The West should revise the sanctions for Russia, as they have rallied the Russian support to the Kremlin, Russia's former oil tycoon Mikhail Khodorkovsky, an ardent critic of Russian President Vladimir Putin, said in Vilnius.
Mikhail Khodorkovsky
© DELFI / Mindaugas Ažušilis

"The sanctions have played their positive role. At the same time, long-term effects of the sanctions as they are, is debatable," Khodorkovsky said at a conference in the Lithuanian capital on Friday.

He urged the Western world to come up with "more efficient" long-term measures that would be targeted at the regime, not the entire economy of Russia.

According to Khodorkovsky, Putin's advocates in the West will seek to "undermine European unity by nurturing tolerance for Putin's regime". As a result, sanctions might stop working. "This is why it is time to think of a long-term strategy," Khodorkovsky said.

He said Europe and the United States should ease measures targeting Russia's entire economy and rather concentrate on sanctioning Putin's circle, power structures and criminal organizations.

Khodorkovsky was most critical about how the Russia sanctions are presented in the Western media. According to him, it makes it easy for Moscow's propaganda to frame them as measures aimed at the Russian nation rather than against the government's specific policies and individuals in power "who have been robbing them [ordinary Russians] for over a decade".

Khodorkovsky also suggested shining a light on financial assets held by the Kremlin's elite abroad. According to the former oil tycoon, the West should concentrate on fighting two major evils emanating from Russia: "export of corruption and money laundering".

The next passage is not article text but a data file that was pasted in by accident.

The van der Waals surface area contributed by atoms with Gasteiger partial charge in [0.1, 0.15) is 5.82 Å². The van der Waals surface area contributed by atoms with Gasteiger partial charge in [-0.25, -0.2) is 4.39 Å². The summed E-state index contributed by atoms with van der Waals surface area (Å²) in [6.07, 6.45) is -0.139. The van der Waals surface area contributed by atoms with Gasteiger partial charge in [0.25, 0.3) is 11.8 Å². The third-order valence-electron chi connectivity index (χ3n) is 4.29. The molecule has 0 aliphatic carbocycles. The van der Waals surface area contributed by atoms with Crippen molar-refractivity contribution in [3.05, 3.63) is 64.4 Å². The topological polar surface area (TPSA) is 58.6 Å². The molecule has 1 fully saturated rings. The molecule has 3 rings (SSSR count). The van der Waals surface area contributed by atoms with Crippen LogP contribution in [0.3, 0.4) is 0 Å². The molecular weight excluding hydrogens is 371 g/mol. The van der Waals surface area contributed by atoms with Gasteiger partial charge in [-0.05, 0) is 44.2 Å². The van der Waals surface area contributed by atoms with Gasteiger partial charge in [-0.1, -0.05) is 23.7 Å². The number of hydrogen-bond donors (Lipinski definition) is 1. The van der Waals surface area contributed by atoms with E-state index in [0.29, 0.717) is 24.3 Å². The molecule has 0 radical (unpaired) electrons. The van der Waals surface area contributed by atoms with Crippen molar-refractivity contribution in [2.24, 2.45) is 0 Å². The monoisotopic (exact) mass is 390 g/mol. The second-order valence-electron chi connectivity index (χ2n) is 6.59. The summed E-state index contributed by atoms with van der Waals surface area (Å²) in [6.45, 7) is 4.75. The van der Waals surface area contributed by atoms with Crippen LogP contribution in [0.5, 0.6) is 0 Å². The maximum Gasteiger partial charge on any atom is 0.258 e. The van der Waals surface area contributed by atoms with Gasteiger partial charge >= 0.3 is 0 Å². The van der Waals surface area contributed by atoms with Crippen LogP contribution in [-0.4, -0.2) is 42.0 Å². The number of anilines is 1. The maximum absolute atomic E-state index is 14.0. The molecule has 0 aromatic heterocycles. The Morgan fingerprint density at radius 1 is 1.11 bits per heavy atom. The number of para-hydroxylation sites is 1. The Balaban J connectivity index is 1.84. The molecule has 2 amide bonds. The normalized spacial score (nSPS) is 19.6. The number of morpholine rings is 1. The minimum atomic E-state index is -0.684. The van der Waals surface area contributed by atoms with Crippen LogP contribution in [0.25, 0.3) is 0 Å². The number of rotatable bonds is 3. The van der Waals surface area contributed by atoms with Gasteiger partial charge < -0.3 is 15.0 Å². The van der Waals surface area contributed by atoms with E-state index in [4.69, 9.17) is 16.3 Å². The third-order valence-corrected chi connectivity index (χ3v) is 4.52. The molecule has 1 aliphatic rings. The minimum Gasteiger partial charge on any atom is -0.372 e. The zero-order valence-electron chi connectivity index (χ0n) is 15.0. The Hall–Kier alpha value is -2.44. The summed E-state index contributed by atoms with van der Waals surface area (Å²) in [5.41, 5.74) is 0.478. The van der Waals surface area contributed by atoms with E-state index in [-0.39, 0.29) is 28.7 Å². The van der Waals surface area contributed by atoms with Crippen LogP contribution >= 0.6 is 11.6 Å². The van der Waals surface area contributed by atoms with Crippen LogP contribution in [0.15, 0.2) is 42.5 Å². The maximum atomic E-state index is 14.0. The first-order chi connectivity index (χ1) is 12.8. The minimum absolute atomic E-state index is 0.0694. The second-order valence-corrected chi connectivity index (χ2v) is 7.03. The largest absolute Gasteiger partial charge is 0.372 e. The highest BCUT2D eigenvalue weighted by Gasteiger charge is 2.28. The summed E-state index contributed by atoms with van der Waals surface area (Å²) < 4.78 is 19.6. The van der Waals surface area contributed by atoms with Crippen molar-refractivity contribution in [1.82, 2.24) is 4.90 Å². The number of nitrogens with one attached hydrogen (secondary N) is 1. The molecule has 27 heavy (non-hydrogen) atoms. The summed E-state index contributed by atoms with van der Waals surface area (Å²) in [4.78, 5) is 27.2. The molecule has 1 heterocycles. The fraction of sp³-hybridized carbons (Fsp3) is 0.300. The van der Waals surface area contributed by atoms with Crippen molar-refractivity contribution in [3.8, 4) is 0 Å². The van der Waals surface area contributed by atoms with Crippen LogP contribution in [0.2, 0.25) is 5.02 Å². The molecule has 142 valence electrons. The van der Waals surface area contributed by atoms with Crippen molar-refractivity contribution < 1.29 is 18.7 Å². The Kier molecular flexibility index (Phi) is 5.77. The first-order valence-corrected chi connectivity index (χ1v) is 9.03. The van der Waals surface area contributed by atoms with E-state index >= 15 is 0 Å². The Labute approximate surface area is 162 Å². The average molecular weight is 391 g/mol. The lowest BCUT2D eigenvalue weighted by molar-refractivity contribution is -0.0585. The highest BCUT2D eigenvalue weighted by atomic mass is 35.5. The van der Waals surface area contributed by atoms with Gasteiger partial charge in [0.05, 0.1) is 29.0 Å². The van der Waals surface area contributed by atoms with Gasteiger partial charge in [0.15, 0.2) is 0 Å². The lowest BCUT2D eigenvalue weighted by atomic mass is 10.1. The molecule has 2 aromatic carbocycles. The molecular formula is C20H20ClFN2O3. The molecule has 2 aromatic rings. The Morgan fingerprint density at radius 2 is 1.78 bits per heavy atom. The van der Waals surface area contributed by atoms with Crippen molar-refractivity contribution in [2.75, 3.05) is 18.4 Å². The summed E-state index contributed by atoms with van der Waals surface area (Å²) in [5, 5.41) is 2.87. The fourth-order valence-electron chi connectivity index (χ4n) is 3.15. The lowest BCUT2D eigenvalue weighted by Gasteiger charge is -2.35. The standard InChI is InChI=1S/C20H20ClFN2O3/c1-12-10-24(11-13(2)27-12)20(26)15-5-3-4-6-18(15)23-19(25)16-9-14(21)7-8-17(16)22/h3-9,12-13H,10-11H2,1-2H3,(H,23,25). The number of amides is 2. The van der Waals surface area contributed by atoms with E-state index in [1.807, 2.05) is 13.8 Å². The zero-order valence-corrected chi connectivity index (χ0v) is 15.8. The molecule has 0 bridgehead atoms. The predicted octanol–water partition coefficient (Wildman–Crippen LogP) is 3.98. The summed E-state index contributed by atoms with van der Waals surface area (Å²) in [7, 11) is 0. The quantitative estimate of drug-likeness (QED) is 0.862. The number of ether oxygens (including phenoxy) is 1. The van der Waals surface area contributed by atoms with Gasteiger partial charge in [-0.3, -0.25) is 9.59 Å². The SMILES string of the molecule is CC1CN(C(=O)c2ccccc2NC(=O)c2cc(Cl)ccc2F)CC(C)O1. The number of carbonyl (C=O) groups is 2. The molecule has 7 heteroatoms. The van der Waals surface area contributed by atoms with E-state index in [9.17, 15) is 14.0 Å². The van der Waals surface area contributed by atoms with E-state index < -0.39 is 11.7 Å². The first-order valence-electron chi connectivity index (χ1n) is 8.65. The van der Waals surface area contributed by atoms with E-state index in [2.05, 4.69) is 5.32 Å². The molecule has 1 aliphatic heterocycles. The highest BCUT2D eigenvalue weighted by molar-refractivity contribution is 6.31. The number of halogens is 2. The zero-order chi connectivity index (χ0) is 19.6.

"Europe, I am sure, has never dealt with the export of corruption as massive as this and supported on the national level," he said, adding that the current Moscow regime would be hit, if information about the finances of Putin's circle were made publicly known.

"Russia must know its heroes. And Europe its own," Khodorkovsky said.

In Vilnius Khodorkovsky was also asked about his reported statements that he would not return Crimea to Ukraine, if he were elected president.

"I have declared my position that I only see myself working during the transitional period - from the current regime's collapse to the first free elections. Clearly, this comparatively short period would not be enough to make a decision about Crimea," Khodorkovsky said.

According to him, should the current regime in Moscow collapse, the new transitional government would not have enough legitimacy to reverse Crimea's annexation which, after all, has been approved by a vote in parliament. First, he said, an "honest referendum" will have to be organized in the peninsula.

BNS
Naujienų agentūros BNS informaciją skelbti, cituoti ar kitaip atgaminti visuomenės informavimo priemonėse bei interneto tinklalapiuose be raštiško UAB "BNS" sutikimo neleidžiama.

Defense Minister: there's no threat to Belarus from West

As Belarus voices plans to take countermeasures in response to the deployment of US troops in...

Amendment on spy swap pushes its way through parliament

The Seimas of Lithuania on Tuesday gave its initial backing to an amendment to the country's Penal...

Karbauskis: no longer clear if ruling block has majority

As a bid to remove Speaker of the Seimas Viktoras Pranckietis failed on Tuesday, Ramunas...

Parliament speaker survives no-confidence vote

Speaker of the Lithuanian Seimas Viktoras Pranckietis has survived a second no-confidence vote as...

Hodges: troops' arrival shows Lithuania can trust US despite 'mistake' in Syria

The deployment of a US battalion to Lithuania sends the message that Lithuanians can rely on...